Homegrown tomatoes really do taste like tomatoes. In contrast to the vast majority of tomatoes on the market, which are picked when they are still unripe and are supposed to ripen further on the way to sale. Tomatoes belong to the climacteric, after-ripening fruits, but after-ripening of a fruit that has already been harvested always causes a loss of aroma. That’s why it’s worth growing your own tomatoes. That’s why we like to grow tomatoes ourselves, although the climate in Germany isn’t exactly ideal for tomatoes. You can change that with a tomato house.

The advantages of a tomato house

Tomatoes thrive much better in a tomato house in our climate. In addition, you may be able to prevent a fungal attack with tomato brown rot, which is omnipresent in many regions of Germany.

Tomatoes need a lot of warmth to thrive. They don’t want to get too much rain either. This is ensured by a tomato house, which does not necessarily have to be a large greenhouse made of glass. A fairly simple “housing” is enough for the tomatoes, which protects them from moisture and cold.

Below is a suggestion for a (after the second reading) quite simple building instructions for a simple, not too big tomato house.

Simple instructions for building a tomato house

A tomato house that fits into a home garden does not need and must not be overly huge. Also not because you certainly don’t want to start a sales outlet for tomatoes from your own garden, but just want to enrich your menu with some really tasty tomatoes. A few tomato plants are enough for this. From each one you can, with a vine tomato z. B., expect between 2 and 3 kg harvest.

For this tomato house, you use “ready-made components” as the floor construction, which are very inexpensive to obtain.

  • standardized Euro pallets, made from dry, unstressed spruce wood
  • always the same dimensions of 1.20 x 0.80 x 14.4 cm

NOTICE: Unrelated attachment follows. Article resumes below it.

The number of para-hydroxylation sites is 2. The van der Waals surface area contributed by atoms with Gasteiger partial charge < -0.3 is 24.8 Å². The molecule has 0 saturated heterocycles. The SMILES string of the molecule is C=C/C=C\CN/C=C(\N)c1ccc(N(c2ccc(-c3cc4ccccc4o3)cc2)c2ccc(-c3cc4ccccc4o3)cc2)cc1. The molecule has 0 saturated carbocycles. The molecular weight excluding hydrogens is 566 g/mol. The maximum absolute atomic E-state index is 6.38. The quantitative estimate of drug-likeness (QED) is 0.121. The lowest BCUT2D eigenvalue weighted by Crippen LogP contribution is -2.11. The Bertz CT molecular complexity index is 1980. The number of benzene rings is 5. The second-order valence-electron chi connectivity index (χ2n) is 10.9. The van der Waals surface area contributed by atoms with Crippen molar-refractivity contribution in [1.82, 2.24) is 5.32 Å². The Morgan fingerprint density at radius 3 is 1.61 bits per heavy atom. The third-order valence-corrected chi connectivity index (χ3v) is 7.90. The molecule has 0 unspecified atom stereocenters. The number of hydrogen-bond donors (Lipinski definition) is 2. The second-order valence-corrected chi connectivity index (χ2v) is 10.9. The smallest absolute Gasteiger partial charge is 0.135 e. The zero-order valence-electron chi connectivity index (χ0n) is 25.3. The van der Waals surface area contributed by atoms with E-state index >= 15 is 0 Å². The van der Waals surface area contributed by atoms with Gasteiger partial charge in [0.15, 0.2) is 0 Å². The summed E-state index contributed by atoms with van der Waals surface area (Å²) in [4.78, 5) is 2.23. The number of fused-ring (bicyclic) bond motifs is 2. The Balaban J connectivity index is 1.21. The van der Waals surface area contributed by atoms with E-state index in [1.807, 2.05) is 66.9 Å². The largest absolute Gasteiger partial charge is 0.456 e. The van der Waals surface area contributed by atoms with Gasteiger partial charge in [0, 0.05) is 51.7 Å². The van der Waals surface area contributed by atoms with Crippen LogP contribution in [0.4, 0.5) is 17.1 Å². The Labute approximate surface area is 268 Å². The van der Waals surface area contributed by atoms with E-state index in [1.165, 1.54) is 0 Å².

• You can get Euro pallets from freight forwarders, through classifieds markets or directly from a pallet dealer

Two of these pallets make a great base plate for your tomato house. They are simply placed next to each other on the floor with the continuous boards facing upwards and screwed together. They then result in a floor area of ​​1.60 x 1.20 meters.

Now you need a piece of solid, non-toxic foil, e.g. B. a piece of pond liner that protrudes your bottom surface by 20 cm on each side. It should therefore be at least 2.00 x 1.60 meters in size. This foil is placed on the floor surface with an even overhang on the sides. Then screw two more Euro pallets together, which you now place the wrong way around, with the continuous planks down, on the first floor surface. Both surfaces can be screwed together through the corners.

Now place two so-called wooden frames on the top two pallets, which are lying upside down. They are 20 cm high and sit on the pallets like two frames. They can also be obtained from the sources mentioned above and now cost 6.50 euros each. The overhang of the film is folded up on the side and attached to the pallets with a stapler. You can fold the corners in such a way that the pallets, which are open at the top, are surrounded by a tight foil cover on the sides.

Now build the frame from squared timber, which is placed in these two boxes and will later carry the “glazing”. In principle, a cuboid with the dimensions of almost 1.60 x almost 1.20 on the bottom and top. The left and right sides are almost 1.20 x the height of the tomato house, the front and back are almost 1.60 x the height of the tomato house.

Note: ‘Scarce’ because you always have to deduct the thickness of the boards of the wooden stacking frame on each side.

Let’s assume that the planks of the wooden frame are 2 cm thick and the cuboid placed on top is to be 1.70 m high (the floor area is already almost 30 cm above the ground). So you would then build two frames of 1.56 (due to subtracting the board thickness of the wooden collar) x 1.70 and connect them at each corner with a total of four timbers, giving the cuboid a depth of 1.16 m. These 4 connecting timbers have a length of 1.16 m minus the thickness of the squared timber, i.e. 96 cm for squared timber 10 x 10 cm.

However, since you have placed two wooden frames on the floor, you cannot place the cuboid in the middle on the floor. Here the two middle boards of the wooden stacking frame stretch from the front to the back across the floor. The easiest way to solve this problem is to cut a gap (groove) of 4 cm exactly in the middle of the front and rear squared timber at the bottom of the frame. Then you can slide it there over the boards of the wooden collar. You can use the 4 cm board thickness of the two abutting boards of the wooden stacking frame to insert a small squared timber at the front and back to stabilize the squared timber that runs over a length of 1.56 m at the top.

floor insulation

The two wooden frames and the “foil box” underneath are now filled with insulating material. Either loose insulation materials, over which you then fit a cover plate, or firmer and fairly waterproof XPS insulation boards, which you cut to size with a hand saw and put in several layers on top of each other. The cover can simply serve optical purposes here and otherwise be rather light, e.g. B. consist of a piece of jute overhanging on the sides.